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If $p,q$ are positive quantities and $0 \leq m\leq 1$ then Prove that $$(p+q)^m \leq p^m+q^m$$

Trial: For $m=0$, $(p+q)^0=1 < 2= p^0+q^0$

and for $m=1$, $(p+q)^1=p+q =p^1+q^1$.

So, For $m=0,1$ the inequality is true.How I show that the inequality is also true for $0 < m < 1$.

Please help.

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1 Answer 1

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Let $m=1-n$, where $n \in [0,1]$. Then

$(p+q)^m = (p+q)^{1-n} = p (p+q)^{-n} + q (p+q)^{-n} \leq p p^{-n} + q q^{-n} = p^m + q^m$.

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    $\begingroup$ (Conversely, if $m \geq 1$ then $(p+q)^m \geq p^m + q^m$ with the same method.) $\endgroup$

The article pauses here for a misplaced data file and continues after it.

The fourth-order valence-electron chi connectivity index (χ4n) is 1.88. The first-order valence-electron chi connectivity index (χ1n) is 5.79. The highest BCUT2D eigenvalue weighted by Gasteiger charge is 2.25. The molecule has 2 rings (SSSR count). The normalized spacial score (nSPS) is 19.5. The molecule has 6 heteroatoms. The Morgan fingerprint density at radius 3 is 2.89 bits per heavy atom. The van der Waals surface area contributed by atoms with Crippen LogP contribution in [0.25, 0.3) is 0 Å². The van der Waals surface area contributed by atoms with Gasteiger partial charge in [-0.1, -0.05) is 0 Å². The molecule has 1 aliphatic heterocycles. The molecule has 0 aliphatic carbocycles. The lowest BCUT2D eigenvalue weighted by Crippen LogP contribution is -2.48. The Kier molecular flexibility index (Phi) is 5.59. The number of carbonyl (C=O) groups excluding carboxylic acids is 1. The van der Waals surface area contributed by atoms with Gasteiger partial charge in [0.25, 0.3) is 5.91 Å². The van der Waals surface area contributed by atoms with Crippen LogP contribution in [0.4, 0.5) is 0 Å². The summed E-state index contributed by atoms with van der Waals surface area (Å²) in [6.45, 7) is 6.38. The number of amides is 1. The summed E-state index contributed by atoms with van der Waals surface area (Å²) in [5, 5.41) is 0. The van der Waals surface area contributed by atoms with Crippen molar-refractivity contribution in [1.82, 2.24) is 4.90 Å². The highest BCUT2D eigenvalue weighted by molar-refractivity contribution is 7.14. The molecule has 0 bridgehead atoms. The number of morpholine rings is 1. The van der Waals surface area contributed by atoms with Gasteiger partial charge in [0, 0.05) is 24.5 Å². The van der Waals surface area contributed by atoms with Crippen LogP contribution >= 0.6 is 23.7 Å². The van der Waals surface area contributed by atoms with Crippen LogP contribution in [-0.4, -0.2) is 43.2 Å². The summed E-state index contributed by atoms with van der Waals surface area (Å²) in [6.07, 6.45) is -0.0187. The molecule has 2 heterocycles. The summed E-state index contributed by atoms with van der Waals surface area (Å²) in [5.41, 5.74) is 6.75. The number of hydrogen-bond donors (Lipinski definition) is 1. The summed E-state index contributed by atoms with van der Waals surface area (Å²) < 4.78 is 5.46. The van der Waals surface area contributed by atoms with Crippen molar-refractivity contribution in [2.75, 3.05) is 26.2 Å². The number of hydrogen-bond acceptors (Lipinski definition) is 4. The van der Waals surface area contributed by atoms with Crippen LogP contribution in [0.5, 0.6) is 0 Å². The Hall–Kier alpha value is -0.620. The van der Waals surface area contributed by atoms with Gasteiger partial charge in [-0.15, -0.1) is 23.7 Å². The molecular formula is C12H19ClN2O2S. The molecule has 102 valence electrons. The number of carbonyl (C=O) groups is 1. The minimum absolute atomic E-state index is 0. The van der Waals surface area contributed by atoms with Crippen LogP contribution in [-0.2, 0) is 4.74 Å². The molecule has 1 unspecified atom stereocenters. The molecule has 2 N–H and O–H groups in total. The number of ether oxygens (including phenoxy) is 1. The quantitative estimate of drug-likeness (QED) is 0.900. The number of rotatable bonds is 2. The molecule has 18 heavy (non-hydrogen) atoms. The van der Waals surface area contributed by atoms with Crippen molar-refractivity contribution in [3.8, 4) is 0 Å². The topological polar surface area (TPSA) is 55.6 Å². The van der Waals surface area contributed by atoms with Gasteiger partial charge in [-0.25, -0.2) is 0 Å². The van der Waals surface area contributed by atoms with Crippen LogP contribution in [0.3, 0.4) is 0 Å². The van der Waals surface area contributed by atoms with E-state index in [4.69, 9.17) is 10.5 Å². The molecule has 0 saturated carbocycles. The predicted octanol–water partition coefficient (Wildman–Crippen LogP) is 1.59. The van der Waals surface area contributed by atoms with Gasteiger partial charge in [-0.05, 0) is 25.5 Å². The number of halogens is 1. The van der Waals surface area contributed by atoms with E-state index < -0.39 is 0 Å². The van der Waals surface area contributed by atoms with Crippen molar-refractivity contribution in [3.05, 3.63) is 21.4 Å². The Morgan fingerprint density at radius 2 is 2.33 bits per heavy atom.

– sdcvvc
    Dec 23, 2012 at 15:32
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    $\begingroup$ Does this theorem has a name? Is it a type of Jensen's Inequality? $\endgroup$
    – luchonacho
    Mar 9, 2017 at 11:45
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    $\begingroup$ @luchonacho I don't know of a name, and it doesn't seem to be Jensen because it relies only on monotonicity not convexity. $\endgroup$
    – sdcvvc
    Mar 12, 2017 at 15:06
  • $\begingroup$ stupid question I know, but how does this actually prove the statement? $\endgroup$ Nov 17, 2021 at 21:54
  • $\begingroup$ @Onamission The first term in the equation is $(p+q)^m$, the last term is $p^m+q^m$ and they're connected by a string of equalities and inequalities, which proves $(p+q)^m \leq p^m + q^m$. Is something else unclear? $\endgroup$
    – sdcvvc
    Nov 28, 2021 at 15:52

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